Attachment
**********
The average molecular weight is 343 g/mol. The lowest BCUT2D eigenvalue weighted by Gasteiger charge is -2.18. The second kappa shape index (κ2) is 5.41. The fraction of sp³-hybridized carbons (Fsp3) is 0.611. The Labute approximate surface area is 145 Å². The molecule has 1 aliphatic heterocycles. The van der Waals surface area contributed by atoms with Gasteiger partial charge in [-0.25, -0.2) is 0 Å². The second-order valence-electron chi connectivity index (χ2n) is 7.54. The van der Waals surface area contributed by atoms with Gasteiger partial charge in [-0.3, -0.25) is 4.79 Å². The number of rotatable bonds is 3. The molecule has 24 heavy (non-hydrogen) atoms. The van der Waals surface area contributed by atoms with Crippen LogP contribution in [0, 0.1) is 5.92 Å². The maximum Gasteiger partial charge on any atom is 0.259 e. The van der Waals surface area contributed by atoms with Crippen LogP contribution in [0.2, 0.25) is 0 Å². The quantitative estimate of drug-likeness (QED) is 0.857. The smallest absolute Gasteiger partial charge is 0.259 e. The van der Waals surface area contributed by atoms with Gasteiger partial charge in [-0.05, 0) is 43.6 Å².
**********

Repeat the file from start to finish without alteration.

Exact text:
The average molecular weight is 343 g/mol. The lowest BCUT2D eigenvalue weighted by Gasteiger charge is -2.18. The second kappa shape index (κ2) is 5.41. The fraction of sp³-hybridized carbons (Fsp3) is 0.611. The Labute approximate surface area is 145 Å². The molecule has 1 aliphatic heterocycles. The van der Waals surface area contributed by atoms with Gasteiger partial charge in [-0.25, -0.2) is 0 Å². The second-order valence-electron chi connectivity index (χ2n) is 7.54. The van der Waals surface area contributed by atoms with Gasteiger partial charge in [-0.3, -0.25) is 4.79 Å². The number of rotatable bonds is 3. The molecule has 24 heavy (non-hydrogen) atoms. The van der Waals surface area contributed by atoms with Crippen LogP contribution in [0, 0.1) is 5.92 Å². The maximum Gasteiger partial charge on any atom is 0.259 e. The van der Waals surface area contributed by atoms with Crippen LogP contribution in [0.2, 0.25) is 0 Å². The quantitative estimate of drug-likeness (QED) is 0.857. The smallest absolute Gasteiger partial charge is 0.259 e. The van der Waals surface area contributed by atoms with Gasteiger partial charge in [-0.05, 0) is 43.6 Å².